Somewhere on Loudon Heights, WV, July 16, 2016 — There’s a somewhat secret two-year-long project to relocate the Appalachian Trail on Loudon Heights as it descends to Harpers Ferry. By the end of the year, the job will be done.
The pitch of the existing trail reminds people of a church steeple. Such a challenging slope does not facilitate erosion control. Worse, it passes through preserved civil war battlefield entrenchments, which as par for the course, unthinking/uncaring hikers damage by removing rocks to make fire rings. Neither practice, rock displacement nor fires, is appropriate on such hallowed ground.
The AT is constantly being relocated. Someone once told me that less than 5 percent of the trail is original. Not sure that’s accurate, but in this case, a “relo” makes common sense.
So, you need hard work done fast, “Who ya gonna call?” The Hoodlums, of course. In reality, we were building on the good work of crews that came before us and set the stage for those to follow. Nevertheless, the Hoodlums were delighted to answer the call and do our small part on a brutally hot and humid summer day.
The new treadway gently hugs the mountain’s contour lines. If it had a label, it would scream in bold print, “New gentle lower calorie formulation!”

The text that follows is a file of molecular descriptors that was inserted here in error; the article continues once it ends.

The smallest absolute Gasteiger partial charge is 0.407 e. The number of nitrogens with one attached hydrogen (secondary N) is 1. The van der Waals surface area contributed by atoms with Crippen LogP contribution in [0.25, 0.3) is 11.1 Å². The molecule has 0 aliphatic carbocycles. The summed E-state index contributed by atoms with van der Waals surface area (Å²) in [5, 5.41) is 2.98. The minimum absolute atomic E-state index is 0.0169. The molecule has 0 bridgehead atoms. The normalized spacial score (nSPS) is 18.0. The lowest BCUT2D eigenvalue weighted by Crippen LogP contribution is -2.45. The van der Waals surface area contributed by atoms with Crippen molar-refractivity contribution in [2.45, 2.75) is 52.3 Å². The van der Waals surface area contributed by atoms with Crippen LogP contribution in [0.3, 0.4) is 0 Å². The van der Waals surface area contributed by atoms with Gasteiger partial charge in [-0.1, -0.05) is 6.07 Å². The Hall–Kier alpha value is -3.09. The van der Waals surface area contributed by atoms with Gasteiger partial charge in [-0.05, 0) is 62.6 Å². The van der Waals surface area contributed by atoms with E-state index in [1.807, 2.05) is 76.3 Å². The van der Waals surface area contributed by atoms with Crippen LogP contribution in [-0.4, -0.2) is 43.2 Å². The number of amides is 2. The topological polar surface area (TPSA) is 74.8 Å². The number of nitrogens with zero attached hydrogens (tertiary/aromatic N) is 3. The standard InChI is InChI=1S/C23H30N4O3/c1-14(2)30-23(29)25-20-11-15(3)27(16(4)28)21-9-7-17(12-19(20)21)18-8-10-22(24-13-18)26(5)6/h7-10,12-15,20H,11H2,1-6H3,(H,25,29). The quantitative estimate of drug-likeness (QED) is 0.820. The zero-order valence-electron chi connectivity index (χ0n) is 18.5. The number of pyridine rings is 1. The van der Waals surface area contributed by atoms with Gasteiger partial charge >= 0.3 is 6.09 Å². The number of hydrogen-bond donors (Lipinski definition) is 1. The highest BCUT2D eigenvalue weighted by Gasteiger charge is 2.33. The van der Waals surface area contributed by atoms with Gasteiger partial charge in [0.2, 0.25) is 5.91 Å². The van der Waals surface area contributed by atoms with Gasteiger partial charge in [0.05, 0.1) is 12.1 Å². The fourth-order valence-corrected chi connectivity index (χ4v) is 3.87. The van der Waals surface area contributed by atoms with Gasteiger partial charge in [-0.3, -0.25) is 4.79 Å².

I overheard someone say that his dad said the same thing mine did, “If you don’t go to college, you’ll end up digging ditches.” So much for education. If I was paid for this, I join a union; but as a hobby, it’s fun and the camaraderie is fantastic.
Trail work is like pulling teeth Big old rock molars. Emily knows the physics of leverage.
Then there’s the detailed work of removing roots and smaller stones. Later another crew will smooth out and level this rough cut. Our job this outing was to break ground.
Head Hoodlum Janice and Hoodlum Julie got dirty and had fun.
Like distressed jeans, some new trail comes complete with pre-blowdowns. We just worked around and under them. Trailboss attacked them with gusto!
At the end of the day, we retired to Blackburn Trail Center where Mrs. Trailboss, who just happens to be the chair of the Appalachian Trail Conservancy board, rewarded us with a scrumptious dinner! It doesn’t get better than that. Sisu GA/Me ’14